Re: [asa] Subglacial Water System Moving Faster Than Previously Thought

From: D. F. Siemens, Jr. <>
Date: Fri Feb 16 2007 - 13:58:04 EST

I think something you said was misinterpreted. The water under glaciers
was recently discovered. This does not mean that it has been there all
along. As I understand the situation, the glaciers have been probed
thoroughly in the past without finding much water except at the melting
ends. Now they are finding water along with much faster motion because of
the lubricant effect.
Dave (not O.)

On Fri, 16 Feb 2007 11:19:40 -0700 "Rich Blinne" <>

On 2/16/07, David Opderbeck <> wrote:

I think you'd agree that the epistemic imperative must be different when
it comes to a scientific consensus -- right?

You miss my point. I am saying using uncertainty to avoid dealing with
some possibly very nasty consequences is as lame as the excuse recorded
in Acts 17. If you're acting as legal counsel and warn your client of a
potential but not certain consequence of an action, and your client
rejects it because of an anonymous comment to a blog is your client being
wise? People seem to easily reject expert counsel and conservative
Christians seem to be especially prone to this. The other group that
seems to be especially prone to the I am not a -- fill in the blank,
lawyer, scientist, etc. -- but I will reject expert advise without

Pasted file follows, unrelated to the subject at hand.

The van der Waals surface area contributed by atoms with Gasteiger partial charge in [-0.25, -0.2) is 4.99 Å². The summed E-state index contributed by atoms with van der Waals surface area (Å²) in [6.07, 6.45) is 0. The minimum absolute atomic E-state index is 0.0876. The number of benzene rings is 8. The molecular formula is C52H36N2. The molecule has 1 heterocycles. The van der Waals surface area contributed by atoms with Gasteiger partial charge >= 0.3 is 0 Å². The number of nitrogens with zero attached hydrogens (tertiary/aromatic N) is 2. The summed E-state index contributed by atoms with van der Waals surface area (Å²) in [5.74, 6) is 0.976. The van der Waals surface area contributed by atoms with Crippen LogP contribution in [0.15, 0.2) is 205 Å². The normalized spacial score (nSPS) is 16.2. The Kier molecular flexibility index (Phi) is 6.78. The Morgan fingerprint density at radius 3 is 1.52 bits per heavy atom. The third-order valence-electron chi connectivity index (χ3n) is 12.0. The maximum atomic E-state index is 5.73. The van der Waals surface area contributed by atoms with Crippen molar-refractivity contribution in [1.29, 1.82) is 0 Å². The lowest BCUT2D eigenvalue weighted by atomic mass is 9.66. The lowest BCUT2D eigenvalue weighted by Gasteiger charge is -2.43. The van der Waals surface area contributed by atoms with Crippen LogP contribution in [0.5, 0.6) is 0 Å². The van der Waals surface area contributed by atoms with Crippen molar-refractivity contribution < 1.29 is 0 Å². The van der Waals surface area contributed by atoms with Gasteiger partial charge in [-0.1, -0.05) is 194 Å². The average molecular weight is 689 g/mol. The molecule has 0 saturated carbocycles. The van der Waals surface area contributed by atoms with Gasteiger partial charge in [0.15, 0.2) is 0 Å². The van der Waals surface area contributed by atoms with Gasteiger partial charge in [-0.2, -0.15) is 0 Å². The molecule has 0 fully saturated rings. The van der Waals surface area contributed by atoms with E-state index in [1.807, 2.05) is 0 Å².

evidence is middle management. Pardon my bluntness, but this attitude
betrays a profound hubris. Note: I am not saying you have this attitude
but it is all-to-common amongst evangelicals. Scientists and engineers
are very up front when there is or is not consensus. My detailed study of
the climate change issue shows that your question about evaluating
consensus as a layman is that you should take such statements by the IPCC
at face value and not play junior detective trying to find hidden
agendas. The same would hold true for me if I hired you as my legal
counsel. If I have to constantly second guess you then I should hire
someone else. If the governments are not satisfied with the quality of
scientific advise, then they should have nominated other, more qualified,
scientists for the IPCC work when they were given that opportunity. The
truth is that the governments did nominate qualified individuals and when
I look at the results of their work I find that they were worthy of the
trust of the governments that nominated them.

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Received on Fri Feb 16 14:54:49 2007

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